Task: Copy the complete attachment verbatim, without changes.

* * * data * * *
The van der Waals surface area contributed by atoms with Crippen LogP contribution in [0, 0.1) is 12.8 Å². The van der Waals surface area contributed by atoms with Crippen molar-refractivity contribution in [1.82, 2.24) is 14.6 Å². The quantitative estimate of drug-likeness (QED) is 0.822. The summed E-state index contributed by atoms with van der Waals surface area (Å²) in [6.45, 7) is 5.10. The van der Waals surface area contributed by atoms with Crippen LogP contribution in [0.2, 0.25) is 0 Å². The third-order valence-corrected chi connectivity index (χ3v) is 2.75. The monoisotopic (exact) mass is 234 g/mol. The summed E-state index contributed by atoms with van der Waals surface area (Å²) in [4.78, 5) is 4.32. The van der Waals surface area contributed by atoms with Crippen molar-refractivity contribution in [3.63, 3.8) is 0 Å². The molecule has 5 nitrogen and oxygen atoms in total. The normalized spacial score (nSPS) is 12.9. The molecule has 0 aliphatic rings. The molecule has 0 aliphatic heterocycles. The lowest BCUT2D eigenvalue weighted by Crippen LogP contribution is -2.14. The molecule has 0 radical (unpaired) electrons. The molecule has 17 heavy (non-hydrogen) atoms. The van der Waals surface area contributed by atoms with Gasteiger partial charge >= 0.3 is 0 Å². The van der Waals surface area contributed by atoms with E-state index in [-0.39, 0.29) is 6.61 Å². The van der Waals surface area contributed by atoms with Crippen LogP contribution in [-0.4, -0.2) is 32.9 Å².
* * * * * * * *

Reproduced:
The van der Waals surface area contributed by atoms with Crippen LogP contribution in [0, 0.1) is 12.8 Å². The van der Waals surface area contributed by atoms with Crippen molar-refractivity contribution in [1.82, 2.24) is 14.6 Å². The quantitative estimate of drug-likeness (QED) is 0.822. The summed E-state index contributed by atoms with van der Waals surface area (Å²) in [6.45, 7) is 5.10. The van der Waals surface area contributed by atoms with Crippen LogP contribution in [0.2, 0.25) is 0 Å². The third-order valence-corrected chi connectivity index (χ3v) is 2.75. The monoisotopic (exact) mass is 234 g/mol. The summed E-state index contributed by atoms with van der Waals surface area (Å²) in [4.78, 5) is 4.32. The van der Waals surface area contributed by atoms with Crippen molar-refractivity contribution in [3.63, 3.8) is 0 Å². The molecule has 5 nitrogen and oxygen atoms in total. The normalized spacial score (nSPS) is 12.9. The molecule has 0 aliphatic rings. The molecule has 0 aliphatic heterocycles. The lowest BCUT2D eigenvalue weighted by Crippen LogP contribution is -2.14. The molecule has 0 radical (unpaired) electrons. The molecule has 17 heavy (non-hydrogen) atoms. The van der Waals surface area contributed by atoms with Gasteiger partial charge >= 0.3 is 0 Å². The van der Waals surface area contributed by atoms with E-state index in [-0.39, 0.29) is 6.61 Å². The van der Waals surface area contributed by atoms with Crippen LogP contribution in [-0.4, -0.2) is 32.9 Å².